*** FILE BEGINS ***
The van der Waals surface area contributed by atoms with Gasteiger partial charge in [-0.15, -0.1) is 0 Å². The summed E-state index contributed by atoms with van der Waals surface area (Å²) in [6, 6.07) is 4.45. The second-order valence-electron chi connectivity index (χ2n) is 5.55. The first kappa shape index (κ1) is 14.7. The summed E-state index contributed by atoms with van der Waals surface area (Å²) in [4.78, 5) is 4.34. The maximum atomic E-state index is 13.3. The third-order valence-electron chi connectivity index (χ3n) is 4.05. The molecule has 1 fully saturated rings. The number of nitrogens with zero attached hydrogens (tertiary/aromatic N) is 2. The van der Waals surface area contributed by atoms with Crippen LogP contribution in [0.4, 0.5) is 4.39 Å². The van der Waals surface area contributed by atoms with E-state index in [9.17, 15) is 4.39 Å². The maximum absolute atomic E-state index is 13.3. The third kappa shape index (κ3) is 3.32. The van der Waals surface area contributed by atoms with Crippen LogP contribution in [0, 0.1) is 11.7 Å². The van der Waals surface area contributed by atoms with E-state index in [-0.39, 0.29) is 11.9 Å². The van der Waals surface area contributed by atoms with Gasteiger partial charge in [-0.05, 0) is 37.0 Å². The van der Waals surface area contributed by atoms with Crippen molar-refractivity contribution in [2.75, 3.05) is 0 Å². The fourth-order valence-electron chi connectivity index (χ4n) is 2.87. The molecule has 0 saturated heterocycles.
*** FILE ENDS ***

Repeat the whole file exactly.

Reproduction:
The van der Waals surface area contributed by atoms with Gasteiger partial charge in [-0.15, -0.1) is 0 Å². The summed E-state index contributed by atoms with van der Waals surface area (Å²) in [6, 6.07) is 4.45. The second-order valence-electron chi connectivity index (χ2n) is 5.55. The first kappa shape index (κ1) is 14.7. The summed E-state index contributed by atoms with van der Waals surface area (Å²) in [4.78, 5) is 4.34. The maximum atomic E-state index is 13.3. The third-order valence-electron chi connectivity index (χ3n) is 4.05. The molecule has 1 fully saturated rings. The number of nitrogens with zero attached hydrogens (tertiary/aromatic N) is 2. The van der Waals surface area contributed by atoms with Crippen LogP contribution in [0.4, 0.5) is 4.39 Å². The van der Waals surface area contributed by atoms with E-state index in [9.17, 15) is 4.39 Å². The maximum absolute atomic E-state index is 13.3. The third kappa shape index (κ3) is 3.32. The van der Waals surface area contributed by atoms with Crippen LogP contribution in [0, 0.1) is 11.7 Å². The van der Waals surface area contributed by atoms with E-state index in [-0.39, 0.29) is 11.9 Å². The van der Waals surface area contributed by atoms with Gasteiger partial charge in [-0.05, 0) is 37.0 Å². The van der Waals surface area contributed by atoms with Crippen molar-refractivity contribution in [2.75, 3.05) is 0 Å². The fourth-order valence-electron chi connectivity index (χ4n) is 2.87. The molecule has 0 saturated heterocycles.